All traditional Maori buildings were made from the natural materials of the land, including walls and roofs covered with bark and the split trunks of the punga fern — which may grow up to 30 feet high in New Zealand. Although the Polynesian Cultural Center's meeting house is large, still larger ones exist in New Zealand: Their size is usually determined by the population and prosperity of the village or tribe and the amount of carving and panels to display

The large red carved poupou panels on the walls represent the history of the tribe. Each figure symbolically depicts a specific ancestor and the carving would indicate information about him and his accomplishments. Because a person's status in the community was determined by his bloodline, it was important for the Maori to memorize and recite their genealogy; consequently, viewing carved figures as these would always be a dignified experience.

The eyes of poupou carvings are made of paua shells, which are similar to abalone shells. However, paua shells in New Zealand are a blue color, which gets deeper and darker the further south the shell is found. The characters in poupou panels often depict the ancestral figures with facial tattooing, rolling eyes and protruding tongues, and the legs are in a flexed dancing or fighting position — all still characteristics of modern Maori traditions and dances.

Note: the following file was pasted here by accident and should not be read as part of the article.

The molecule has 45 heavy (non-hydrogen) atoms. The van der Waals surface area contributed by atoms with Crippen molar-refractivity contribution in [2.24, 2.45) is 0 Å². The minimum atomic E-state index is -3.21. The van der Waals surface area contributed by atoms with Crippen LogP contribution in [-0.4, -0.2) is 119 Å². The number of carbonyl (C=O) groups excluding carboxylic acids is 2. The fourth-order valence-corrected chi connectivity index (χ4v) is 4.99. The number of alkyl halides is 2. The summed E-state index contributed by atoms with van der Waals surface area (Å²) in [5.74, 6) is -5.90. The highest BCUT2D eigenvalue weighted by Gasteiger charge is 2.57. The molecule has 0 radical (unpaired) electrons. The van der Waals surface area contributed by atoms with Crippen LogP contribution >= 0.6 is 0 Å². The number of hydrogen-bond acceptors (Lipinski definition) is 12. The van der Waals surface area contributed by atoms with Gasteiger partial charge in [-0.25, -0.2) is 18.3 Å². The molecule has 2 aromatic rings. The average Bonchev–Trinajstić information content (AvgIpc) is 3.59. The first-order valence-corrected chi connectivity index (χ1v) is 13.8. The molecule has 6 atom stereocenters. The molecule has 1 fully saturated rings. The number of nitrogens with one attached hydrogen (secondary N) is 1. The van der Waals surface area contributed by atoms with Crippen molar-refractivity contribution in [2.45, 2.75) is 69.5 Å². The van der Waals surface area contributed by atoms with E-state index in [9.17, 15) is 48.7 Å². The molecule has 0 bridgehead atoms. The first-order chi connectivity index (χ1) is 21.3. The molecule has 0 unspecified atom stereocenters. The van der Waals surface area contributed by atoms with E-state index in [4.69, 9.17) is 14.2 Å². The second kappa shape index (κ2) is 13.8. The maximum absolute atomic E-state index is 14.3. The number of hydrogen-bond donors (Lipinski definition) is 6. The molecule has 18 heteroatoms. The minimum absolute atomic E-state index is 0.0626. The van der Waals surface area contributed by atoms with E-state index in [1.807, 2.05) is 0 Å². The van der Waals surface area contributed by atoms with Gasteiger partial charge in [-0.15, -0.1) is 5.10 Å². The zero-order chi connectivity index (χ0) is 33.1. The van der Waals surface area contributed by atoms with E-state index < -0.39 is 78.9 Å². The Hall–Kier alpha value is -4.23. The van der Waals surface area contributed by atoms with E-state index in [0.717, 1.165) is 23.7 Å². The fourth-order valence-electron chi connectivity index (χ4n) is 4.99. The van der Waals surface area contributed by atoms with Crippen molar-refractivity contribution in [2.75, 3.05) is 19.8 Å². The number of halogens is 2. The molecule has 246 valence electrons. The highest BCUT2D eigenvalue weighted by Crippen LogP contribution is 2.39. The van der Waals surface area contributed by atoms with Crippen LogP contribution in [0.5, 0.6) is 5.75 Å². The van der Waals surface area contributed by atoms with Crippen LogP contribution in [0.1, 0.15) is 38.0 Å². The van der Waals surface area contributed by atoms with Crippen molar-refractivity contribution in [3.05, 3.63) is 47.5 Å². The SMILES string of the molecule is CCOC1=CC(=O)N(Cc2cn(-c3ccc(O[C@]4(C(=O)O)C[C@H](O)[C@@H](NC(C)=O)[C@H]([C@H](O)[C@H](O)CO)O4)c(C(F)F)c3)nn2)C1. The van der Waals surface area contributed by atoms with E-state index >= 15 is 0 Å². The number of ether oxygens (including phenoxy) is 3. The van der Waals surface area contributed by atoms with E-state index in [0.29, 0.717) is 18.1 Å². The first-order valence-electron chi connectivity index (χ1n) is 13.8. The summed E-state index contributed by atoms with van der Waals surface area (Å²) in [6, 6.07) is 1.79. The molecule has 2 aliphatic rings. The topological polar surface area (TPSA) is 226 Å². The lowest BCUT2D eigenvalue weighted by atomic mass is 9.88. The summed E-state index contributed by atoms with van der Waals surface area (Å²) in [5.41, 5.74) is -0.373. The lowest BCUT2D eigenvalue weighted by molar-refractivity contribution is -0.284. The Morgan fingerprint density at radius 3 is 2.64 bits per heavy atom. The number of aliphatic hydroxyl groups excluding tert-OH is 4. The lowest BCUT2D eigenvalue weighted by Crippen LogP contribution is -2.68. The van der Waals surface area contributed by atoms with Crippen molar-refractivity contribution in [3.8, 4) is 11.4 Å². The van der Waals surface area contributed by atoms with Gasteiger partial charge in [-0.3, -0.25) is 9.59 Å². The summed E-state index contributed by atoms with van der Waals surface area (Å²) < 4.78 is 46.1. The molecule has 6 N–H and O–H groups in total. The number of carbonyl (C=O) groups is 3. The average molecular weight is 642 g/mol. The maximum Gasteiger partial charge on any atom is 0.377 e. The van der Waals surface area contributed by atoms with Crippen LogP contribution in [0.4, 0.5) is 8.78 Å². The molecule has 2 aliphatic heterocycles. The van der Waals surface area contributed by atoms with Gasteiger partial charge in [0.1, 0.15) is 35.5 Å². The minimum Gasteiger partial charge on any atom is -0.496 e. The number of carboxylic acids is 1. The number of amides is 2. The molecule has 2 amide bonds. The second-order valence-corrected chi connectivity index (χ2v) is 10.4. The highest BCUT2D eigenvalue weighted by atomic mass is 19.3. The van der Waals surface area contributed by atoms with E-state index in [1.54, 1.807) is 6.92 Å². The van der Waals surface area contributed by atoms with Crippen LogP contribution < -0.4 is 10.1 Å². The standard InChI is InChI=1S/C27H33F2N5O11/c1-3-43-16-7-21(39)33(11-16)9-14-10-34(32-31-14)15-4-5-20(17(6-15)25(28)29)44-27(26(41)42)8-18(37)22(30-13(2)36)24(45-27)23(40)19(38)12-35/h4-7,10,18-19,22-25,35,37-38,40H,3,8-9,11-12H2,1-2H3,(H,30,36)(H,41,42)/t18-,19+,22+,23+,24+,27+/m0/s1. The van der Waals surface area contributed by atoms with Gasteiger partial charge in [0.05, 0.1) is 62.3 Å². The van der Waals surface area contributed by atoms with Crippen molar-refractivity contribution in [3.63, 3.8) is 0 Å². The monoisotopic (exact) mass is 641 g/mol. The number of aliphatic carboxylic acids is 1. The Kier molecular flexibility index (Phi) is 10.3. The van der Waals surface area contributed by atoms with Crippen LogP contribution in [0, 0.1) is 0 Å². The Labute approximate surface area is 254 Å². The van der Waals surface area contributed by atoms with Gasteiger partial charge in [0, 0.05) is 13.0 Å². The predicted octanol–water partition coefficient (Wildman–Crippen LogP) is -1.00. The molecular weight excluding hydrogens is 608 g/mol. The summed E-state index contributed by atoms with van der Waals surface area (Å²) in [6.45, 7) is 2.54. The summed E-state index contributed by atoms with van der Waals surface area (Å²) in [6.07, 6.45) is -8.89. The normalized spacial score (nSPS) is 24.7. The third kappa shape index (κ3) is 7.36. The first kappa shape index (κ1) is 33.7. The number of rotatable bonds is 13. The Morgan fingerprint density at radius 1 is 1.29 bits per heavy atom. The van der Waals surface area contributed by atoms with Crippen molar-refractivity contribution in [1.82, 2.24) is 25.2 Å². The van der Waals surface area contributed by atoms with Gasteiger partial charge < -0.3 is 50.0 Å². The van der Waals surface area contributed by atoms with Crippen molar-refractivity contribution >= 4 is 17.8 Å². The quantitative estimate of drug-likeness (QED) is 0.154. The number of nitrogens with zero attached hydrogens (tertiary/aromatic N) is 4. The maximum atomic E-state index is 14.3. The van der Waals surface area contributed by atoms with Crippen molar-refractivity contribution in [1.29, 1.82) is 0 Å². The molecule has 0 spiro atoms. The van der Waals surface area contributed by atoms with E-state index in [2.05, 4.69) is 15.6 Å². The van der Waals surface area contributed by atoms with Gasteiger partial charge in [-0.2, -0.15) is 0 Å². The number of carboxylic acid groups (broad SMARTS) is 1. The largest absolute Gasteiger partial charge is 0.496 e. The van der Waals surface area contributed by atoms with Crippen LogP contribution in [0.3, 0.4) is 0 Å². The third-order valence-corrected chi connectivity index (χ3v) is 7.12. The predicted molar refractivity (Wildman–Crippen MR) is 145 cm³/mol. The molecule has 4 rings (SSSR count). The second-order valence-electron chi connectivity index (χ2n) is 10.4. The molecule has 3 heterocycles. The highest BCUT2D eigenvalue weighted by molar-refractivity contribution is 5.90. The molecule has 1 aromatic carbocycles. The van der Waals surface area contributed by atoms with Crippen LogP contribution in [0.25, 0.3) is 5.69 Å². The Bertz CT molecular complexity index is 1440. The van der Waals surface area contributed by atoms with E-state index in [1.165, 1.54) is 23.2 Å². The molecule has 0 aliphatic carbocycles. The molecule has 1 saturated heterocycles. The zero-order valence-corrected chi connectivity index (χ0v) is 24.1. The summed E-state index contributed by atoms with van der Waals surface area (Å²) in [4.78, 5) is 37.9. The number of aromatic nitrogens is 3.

Tukutuku Panels

Tukutuku panels, which have been crafted by women, are placed on the walls of the meeting house between the ancestral poupou panels. Each panel's design signifies a certain tribal historical event or legend. Thus, the tukutuku itself is a way of preserving tribal lore and helping transmit it to the next generation. The set of six panels at the end of the Polynesian Cultural Center's meeting house tells the story of the original Maori migration to New Zealand. These panels are woven from the dried leaves of the kiakia vine which is found abundantly in New Zealand.

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Kowhaiwhai Rafter Panels

The kowhaiwhai or painted rafter panels are symbolic of nature. Some designs represent foods and plants such as the sweet potato, peas berries and the curling fern. Some are phallic symbols representing the male seed which allows one generation to become fathers of another generation. The union of male and female was considered sacred and beautiful in Maori tradition.

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Whare Whakairo, the family dwelling

As with most Maori houses, this dwelling, too, has its own name and was used as a sleeping place for the chief and his family. The chief would sleep at the rear and mats were spread around the perimeter for the family. A large pit with stones was placed in the center of the whare and rocks would be heated during the day so when night fell, the room would be warm. The chief also used this whare to entertain and discuss official matters.

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Whare Puni or Family Dwelling House

The whare puni or smaller family dwelling house has been modified at the Polynesian Cultural Center into a museum and demonstration area for weaving and panel making. In the Center's Maori museum you will find a detailed map of New Zealand and pictures of the magnificent scenery and people found there.The displays also feature Maori foods, garden tools, weapons, clothing and other cultural artifacts. Of special note is the display on Maori tattooing or moko which was extremely intricate and beautiful. The Maori used two types of tattoo: the chisel and needle methods. Tattooing was a sign of both rank and beauty, and traditionally was worn only by highly select individuals.

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Pataka (food storage hut)